Intel, the world's biggest computer-chip maker, has seen its stock pummelled by the fallout from the credit-quake. Yet with around a 75% share of the $30bn-a-year global microprocessor market, I believe this is unjustified. Here's why.
Intel (NYSE:INTC) , rated a BUY by Piper Jaffray
Firstly, in a cost-cutting environment, Intel whose products are used in PCs and other productivity-boosting tools should be partly insulated from the worst of any recession. By upgrading IT hardware, businesses can enable staff to work from cheaper locations (such as their homes), and can also take advantage of economies of scale, improve decision making and launch new services. In many cases the payback is felt within months, rather than years.
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Secondly, the rapid take-up of high-definition video and web 2.0 services won't stop because of recession. Expansion may slow, but this trend will still act as a substantial tailwind to key players like Intel. In fact, the firm has recently launched an assault on the embedded chip sector (which is worth around $10bn a year), setting its sights on selling top-end processors that will power new kinds of devices, such as industrial robotics, in-car information and entainment systems and set-top boxes.
Meanwhile, at the other end of the food chain, the group also sees huge opportunities for its new Atom processor for low-end "netbooks". The board first thought that these cheap devices would only sell in emerging markets, but has since enjoyed strong demand in the developed world for families looking for extra machines. These low-priced chips may cannibalise more profitable products and hit average selling prices, but overall earnings should keep moving forward because the volumes are just staggering.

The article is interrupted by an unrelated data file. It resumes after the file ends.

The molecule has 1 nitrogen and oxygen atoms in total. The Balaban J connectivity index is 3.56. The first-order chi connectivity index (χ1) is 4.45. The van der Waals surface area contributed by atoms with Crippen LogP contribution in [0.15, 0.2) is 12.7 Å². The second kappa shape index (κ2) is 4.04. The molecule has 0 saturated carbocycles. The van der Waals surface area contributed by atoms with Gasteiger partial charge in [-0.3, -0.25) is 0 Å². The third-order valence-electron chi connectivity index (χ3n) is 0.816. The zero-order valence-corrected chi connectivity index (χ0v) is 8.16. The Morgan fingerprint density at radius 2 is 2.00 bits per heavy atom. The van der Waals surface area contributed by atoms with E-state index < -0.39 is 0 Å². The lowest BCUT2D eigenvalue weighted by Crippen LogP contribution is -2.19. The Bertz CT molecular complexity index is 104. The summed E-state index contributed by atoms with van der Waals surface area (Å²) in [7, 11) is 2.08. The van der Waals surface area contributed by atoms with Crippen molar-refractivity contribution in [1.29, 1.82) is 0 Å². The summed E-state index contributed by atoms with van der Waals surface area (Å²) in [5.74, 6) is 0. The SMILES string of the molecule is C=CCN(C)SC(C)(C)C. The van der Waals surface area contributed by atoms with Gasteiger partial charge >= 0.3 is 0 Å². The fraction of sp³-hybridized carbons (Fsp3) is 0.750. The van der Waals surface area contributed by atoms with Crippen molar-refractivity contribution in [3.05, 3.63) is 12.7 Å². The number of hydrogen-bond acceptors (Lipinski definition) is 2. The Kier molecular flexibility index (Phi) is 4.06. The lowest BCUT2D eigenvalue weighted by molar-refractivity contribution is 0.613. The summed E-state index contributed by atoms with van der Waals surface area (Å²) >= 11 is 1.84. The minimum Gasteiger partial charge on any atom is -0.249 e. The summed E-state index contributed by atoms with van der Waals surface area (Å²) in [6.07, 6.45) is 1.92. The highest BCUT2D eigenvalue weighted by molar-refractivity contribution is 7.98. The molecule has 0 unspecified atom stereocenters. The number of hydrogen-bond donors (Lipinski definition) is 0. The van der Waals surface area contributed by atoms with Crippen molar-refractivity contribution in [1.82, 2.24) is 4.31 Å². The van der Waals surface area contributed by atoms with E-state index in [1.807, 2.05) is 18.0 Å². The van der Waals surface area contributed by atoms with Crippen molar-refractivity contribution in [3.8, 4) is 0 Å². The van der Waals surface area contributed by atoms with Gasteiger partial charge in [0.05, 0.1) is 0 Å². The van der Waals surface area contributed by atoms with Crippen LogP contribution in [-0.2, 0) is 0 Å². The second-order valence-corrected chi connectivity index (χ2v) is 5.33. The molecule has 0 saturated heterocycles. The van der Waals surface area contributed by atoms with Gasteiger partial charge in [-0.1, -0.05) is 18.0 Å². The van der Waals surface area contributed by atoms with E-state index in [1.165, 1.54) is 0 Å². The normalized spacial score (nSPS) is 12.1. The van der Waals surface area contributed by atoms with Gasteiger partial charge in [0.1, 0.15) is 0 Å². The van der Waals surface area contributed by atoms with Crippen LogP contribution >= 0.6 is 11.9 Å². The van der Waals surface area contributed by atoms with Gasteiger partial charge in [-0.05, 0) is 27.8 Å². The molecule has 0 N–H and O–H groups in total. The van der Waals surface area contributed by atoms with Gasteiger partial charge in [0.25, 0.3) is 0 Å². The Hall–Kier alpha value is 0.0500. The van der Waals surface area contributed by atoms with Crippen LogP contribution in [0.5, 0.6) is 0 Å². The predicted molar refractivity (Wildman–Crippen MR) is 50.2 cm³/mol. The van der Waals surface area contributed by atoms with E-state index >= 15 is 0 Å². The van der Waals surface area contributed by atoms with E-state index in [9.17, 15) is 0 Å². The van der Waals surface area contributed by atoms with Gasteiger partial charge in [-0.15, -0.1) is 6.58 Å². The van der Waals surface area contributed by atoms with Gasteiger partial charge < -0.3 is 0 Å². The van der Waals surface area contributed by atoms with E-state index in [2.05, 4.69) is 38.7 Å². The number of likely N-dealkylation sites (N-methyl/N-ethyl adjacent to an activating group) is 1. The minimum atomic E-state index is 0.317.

Next, any severe slump would probably hasten industry consolidation. Businesses such as Intel that have mountains of cash (it has net funds of $6.3bn as at June), should be able to out-maneouvre their smaller, less well-funded rivals.
Wall Street expects 2008 turnover and underlying earnings per share (EPS) of $40.3bn and $1.26, rising to $42.5bn and $1.45 respectively in 2009. That puts the stock on an attractive 2009 p/e ratio of 12.1 and paying a 3.5% dividend yield, which looks fartoo miserly for such an industry heavyweight.
Fine so far, but what are the possible pitfalls? Well, as the number-one player, Intel can't escape the economic cycle entirely. Also its rivals (such as Advanced Micro Devices) are ramping up product development and Intel itself is being investigated by the competition authorities about alleged unfair selling practices.
Finally, Intel has invested substantial funds in developing its new 4G WiMax platform (offering 14Mb/s wireless broadband). Only time will tell whether this technology will generate an acceptable return.
Even so, in these volatile times, Intel has a rock-solid balance sheet, top-notch technology, enjoys strong market positions and is trading at five-year lows. Third-quarter results are due out on Tuesday 14 October.
Recommendation: BUY at $16.07 (market capitalisation $90bn)
Paul Hill also writes a weekly share-tipping newsletter, Precision Guided Investments.
Paul gained a degree in electrical engineering and went on to qualify as a chartered management accountant. He has extensive corporate finance and investment experience and is a member of the Securities Institute.
Over the past 16 years Paul has held top-level financial management and M&A roles for blue-chip companies such as O2, GKN and Unilever. He is now director of his own capital investment and consultancy firm, PMH Capital Limited.
Paul is an expert at analysing companies in new, fast-growing markets, and is an extremely shrewd stock-picker.
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